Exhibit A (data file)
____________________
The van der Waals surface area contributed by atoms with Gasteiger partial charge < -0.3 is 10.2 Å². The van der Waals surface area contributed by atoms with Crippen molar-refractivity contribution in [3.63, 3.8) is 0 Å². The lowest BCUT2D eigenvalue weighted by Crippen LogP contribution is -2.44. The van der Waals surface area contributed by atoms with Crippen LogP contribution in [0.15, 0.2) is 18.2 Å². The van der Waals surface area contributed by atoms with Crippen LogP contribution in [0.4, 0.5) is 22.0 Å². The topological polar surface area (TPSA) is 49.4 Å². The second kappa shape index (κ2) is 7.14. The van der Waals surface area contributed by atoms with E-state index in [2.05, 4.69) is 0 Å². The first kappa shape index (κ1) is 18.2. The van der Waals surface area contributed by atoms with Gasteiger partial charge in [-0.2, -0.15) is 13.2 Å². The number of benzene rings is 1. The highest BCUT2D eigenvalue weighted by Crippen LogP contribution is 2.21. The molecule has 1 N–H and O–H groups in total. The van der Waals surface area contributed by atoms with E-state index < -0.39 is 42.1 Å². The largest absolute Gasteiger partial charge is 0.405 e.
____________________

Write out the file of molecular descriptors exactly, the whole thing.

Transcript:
The van der Waals surface area contributed by atoms with Gasteiger partial charge < -0.3 is 10.2 Å². The van der Waals surface area contributed by atoms with Crippen molar-refractivity contribution in [3.63, 3.8) is 0 Å². The lowest BCUT2D eigenvalue weighted by Crippen LogP contribution is -2.44. The van der Waals surface area contributed by atoms with Crippen LogP contribution in [0.15, 0.2) is 18.2 Å². The van der Waals surface area contributed by atoms with Crippen LogP contribution in [0.4, 0.5) is 22.0 Å². The topological polar surface area (TPSA) is 49.4 Å². The second kappa shape index (κ2) is 7.14. The van der Waals surface area contributed by atoms with E-state index in [2.05, 4.69) is 0 Å². The first kappa shape index (κ1) is 18.2. The van der Waals surface area contributed by atoms with Gasteiger partial charge in [-0.2, -0.15) is 13.2 Å². The number of benzene rings is 1. The highest BCUT2D eigenvalue weighted by Crippen LogP contribution is 2.21. The molecule has 1 N–H and O–H groups in total. The van der Waals surface area contributed by atoms with E-state index < -0.39 is 42.1 Å². The largest absolute Gasteiger partial charge is 0.405 e.